Devils Hole (Death Valley National Park)

The name alone sounds terrifying, but plays along with the dark, evil and dreadful names that have been given to various landmarks within the National Park Service’s scariest sounding National Park. Places like the Devil’s Cornfield, Devils Throne, and Dante’s View are just a few of the satan inspired names that grace Death Valley. Of course this is the hottest place on earth, with a world record temperature of 134°F being recorded in 1913. The satan, hell and death references make perfect sense for such a place.

The Devils Hole is however not located within the boundaries of the park, but rather a detached unit in Amargosa Valley, Nevada known as the Ash Meadows National Wildlife Refuge. Ash Meadows is a thirty-six square mile wildlife refuge that protects twenty-six endemic species, five of which are endangered, and seven that are threatened with extinction. The Devils Hole Pupfish which lives exclusively in the limestone cavern is one of the species that is threatened with extinction, with less than fifty surviving.


Devils Hole, as seen from the walkway above.

Devils Hole, as seen from the walkway above.


This is the only place in the world that the Devils Hole Pupfish lives, and with so few remaining in an area no larger than a medium-sized bedroom, there is little wonder why the species deserves a level of protection. The area around the Devils Hole is locked up behind several gates and cages, and can only be viewed from a walkway that extends out beside the cavern. While this prevents visitors from seeing the pupfish, it does give the opportunity to see the natural opening that extends into the earth for an unknown length.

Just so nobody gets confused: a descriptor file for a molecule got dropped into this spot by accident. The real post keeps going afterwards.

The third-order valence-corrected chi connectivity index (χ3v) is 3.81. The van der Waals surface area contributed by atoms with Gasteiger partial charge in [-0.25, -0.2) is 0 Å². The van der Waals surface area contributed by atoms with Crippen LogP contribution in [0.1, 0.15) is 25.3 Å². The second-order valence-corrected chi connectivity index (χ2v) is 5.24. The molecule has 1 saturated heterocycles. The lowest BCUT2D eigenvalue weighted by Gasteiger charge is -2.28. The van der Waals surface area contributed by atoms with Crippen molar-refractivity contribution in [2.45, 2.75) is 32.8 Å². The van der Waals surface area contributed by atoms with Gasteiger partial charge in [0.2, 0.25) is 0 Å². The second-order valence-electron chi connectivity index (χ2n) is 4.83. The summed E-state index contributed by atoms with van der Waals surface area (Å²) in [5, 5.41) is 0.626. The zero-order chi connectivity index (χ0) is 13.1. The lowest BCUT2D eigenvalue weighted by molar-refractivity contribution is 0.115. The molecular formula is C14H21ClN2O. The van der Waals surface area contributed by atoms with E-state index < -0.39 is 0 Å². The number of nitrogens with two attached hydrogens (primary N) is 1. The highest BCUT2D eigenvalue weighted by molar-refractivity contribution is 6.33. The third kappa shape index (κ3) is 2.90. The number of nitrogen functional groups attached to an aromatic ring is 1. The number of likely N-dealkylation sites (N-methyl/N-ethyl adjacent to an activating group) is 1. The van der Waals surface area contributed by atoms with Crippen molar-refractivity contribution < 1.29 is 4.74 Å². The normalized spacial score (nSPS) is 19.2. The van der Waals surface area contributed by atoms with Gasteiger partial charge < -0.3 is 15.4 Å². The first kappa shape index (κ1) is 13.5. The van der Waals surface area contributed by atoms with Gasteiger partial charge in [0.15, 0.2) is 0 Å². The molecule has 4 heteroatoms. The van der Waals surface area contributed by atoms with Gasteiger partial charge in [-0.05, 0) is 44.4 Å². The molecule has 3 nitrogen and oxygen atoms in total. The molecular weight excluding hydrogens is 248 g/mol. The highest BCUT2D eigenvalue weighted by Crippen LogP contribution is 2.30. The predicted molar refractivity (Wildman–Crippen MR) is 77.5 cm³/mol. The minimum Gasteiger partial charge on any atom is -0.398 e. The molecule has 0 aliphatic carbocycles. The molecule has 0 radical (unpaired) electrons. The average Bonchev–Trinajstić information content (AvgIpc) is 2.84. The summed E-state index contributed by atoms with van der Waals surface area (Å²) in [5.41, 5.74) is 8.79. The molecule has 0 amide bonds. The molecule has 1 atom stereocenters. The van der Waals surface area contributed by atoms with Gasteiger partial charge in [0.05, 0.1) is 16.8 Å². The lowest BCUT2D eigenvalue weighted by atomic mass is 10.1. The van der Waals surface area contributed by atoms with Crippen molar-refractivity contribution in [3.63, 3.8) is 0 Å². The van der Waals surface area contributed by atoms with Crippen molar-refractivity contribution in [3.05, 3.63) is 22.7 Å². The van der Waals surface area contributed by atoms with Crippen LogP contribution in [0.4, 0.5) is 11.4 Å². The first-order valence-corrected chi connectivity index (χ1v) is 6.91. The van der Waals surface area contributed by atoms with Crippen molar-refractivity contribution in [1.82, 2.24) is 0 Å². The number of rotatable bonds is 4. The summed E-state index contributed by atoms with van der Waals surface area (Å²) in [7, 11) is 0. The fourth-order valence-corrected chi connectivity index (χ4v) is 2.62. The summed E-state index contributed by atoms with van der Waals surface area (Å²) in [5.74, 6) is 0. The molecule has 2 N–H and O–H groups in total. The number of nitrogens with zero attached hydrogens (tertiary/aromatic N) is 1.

Devils Hole Pupfish. Photo courtesy of US Fish and Wildlife Services.

Devils Hole Pupfish. Photo courtesy of US Fish and Wildlife Services.


Yes, you read that right, it is unknown just how deep the Devils Hole is. It is known that the cavern is at least 500 feet deep. Stories have circulated that a 900 foot cable was dropped during a search for divers that went missing in the cavern, the cable was released completely, never reaching the bottom, but that is unconfirmed. The missing divers were never found. Other stories suggest that one of the men’s diving helmets was found washed up onshore along the California coast. Again, this is unconfirmed information, and could be no more than a desert tall tail.

What we do know is that earthquakes as far away as Japan, Indonesia and Chile have caused the water in the hole to slosh about. In March of 2012, when a 7.4 earthquake struck 1,700 miles away in Acapulco, Mexico a ‘tsunami’ in the Devils Hole was caught on video (video below).



Scientists from University of California, Davis have released new findings (as of June, 2016) that date the cavern opening to between 50,000 – 60,000 years. For the longest time it had been thought that the pupfish may have been relocated to the hole in a more recent time by early Native American inhabitants, or even by birds, but this new evidence finds that the pupfish appeared at around the same time that the Devils Hole opened up.

We may never know the full story behind the Devils Hole, and the fish that inhabit it, but we do have a damn good desert mystery, and scientist will continue to study it for years to come.

About the author

Jim Mattern

Jim is a scapegoat for the NPS, an author, adventurer, photographer, radio personality, guide, and location scout. His interests lie in Native American and cultural sites, ghost towns, mines, and natural wonders in the American Deserts.